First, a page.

He and his colleague kind of shoved each other on the door threshold of the isolation room. “I admit it, I was afraid. I feared the safety of my family members at home,” he said.

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Upon taking a very deep breath, Purwanto gathered enough courage to just help the patient vote from the isolation room. While he was inside the isolation room, he tried his best not to touch any objects inside there.

Out of 160 people who had been registered to vote in the hospital’s isolation room. The rest just could not vote, due to the limited voting schedules available for isolation patients. The General Elections Commission (KPU) allocated only an hour for these self-isolating patients to vote: from 12 to 1 p.m.

In the Pemalang regency in Central Java, a KPPS member in the Bojongbata subdistrict called Fathin Hariz was tasked to cast the vote in the Dr. M Ashari state hospital’s isolation room for COVID-19 patients. He considered the experience as being similar to a daredevil challenge. Although he had been afraid in the beginning, he eventually gathered enough courage to meet the isolation patients directly.

“I used to work as a rapid test service provider. So yes, I had been quite afraid. None of the other KPPS members, however, had enough guts to go to the isolation centers to help the patients cast their votes there and somebody’s got to do it so I volunteered,” said Fathin, who in his daily life works as a nurse.

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Upon entering the isolation room, Fathin right away handed the ballot paper and the nail which the patient would use to poke through the ballot paper. To protect the privacy regarding the patient’s choice, he turned his back on the patient as the patient was voting for a particular candidate. Then, the patient inserted the ballot paper into a plastic bag before the whole package was being sprayed by disinfectant liquid.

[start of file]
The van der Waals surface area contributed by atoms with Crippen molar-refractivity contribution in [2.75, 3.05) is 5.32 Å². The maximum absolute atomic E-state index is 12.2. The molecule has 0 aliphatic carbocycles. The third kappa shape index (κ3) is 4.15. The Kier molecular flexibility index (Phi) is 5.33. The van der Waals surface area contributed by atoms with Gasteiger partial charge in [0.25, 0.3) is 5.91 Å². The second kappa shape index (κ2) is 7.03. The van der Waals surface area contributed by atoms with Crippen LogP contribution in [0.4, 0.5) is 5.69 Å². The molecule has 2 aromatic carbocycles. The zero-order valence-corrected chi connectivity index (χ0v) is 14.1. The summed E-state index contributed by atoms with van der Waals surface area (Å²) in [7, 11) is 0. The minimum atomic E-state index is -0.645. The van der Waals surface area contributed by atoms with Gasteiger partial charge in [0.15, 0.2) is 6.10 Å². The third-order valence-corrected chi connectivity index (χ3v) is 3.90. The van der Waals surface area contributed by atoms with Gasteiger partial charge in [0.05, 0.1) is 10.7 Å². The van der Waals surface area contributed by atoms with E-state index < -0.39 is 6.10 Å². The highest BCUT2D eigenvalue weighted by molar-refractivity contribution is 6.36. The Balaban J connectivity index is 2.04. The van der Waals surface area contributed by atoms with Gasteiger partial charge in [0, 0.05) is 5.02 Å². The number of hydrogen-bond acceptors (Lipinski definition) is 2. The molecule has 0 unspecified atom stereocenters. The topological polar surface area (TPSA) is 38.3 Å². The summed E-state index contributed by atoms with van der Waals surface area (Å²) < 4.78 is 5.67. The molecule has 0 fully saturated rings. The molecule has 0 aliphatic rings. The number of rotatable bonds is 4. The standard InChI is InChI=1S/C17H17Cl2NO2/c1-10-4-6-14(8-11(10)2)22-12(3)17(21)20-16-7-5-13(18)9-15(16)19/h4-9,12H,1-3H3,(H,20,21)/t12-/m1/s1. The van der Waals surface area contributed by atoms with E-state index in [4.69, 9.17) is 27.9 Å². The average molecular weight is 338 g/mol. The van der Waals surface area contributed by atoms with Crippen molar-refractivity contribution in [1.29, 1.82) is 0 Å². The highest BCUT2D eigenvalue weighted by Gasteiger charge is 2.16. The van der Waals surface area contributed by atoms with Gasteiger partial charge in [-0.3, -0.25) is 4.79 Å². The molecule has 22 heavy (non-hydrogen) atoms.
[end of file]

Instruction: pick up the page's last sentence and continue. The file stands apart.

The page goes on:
Article 73 of the KPU regulation no. 6/2020 about the regional leader elections process actually stipulated that the KPPS officers were allowed to visit the voters who had been suffering from COVID-19 only upon securing the approval of witnesses as well as the elections supervisory body on the district or village level. That does not mean that all patients in self-isolation are entitled to use their voting rights.

For instance, COVID-19 patients in the Merauke state hospital in Papua were not allowed to vote during the regional elections. According to Theresia Mahuze, the head of the Merauke chapter of the KPU, she could only allow patients who suffered from illnesses other than COVID-19 to cast their votes during the regional elections.

“We had previously coordinated with the hospital director so that the hospital would accommodate the voting process,” she said on Wednesday, Dec. 9.

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The COVID-19 patients in the Sumatera Utara University (USU) as well as the Pringadi hospitals in Medan, North Sumatra, meanwhile, decided not to use their voting rights, when in fact, the voting officers had already offered to help them cast their votes from their isolation centers, at home or in the hospital.

“We’ve asked the patients’ families to register their family members [to join the voting process] but none of them did,” said the USU hospital public relations Muhammad Zeinize.

The total number of patients in the Dr Pirngadi hospital in Medan who did not vote during the regional elections, meanwhile, amounted to 58 people. Out of the number, 12 were COVID-19 patients. (Debora Blandina Sinambela)

Overseas Voters’ Turnout Shrink

Binti Rosidah is one of more than 1.6 million Indonesians living and working in Malaysia. She has been working as a domestic worker in Kuala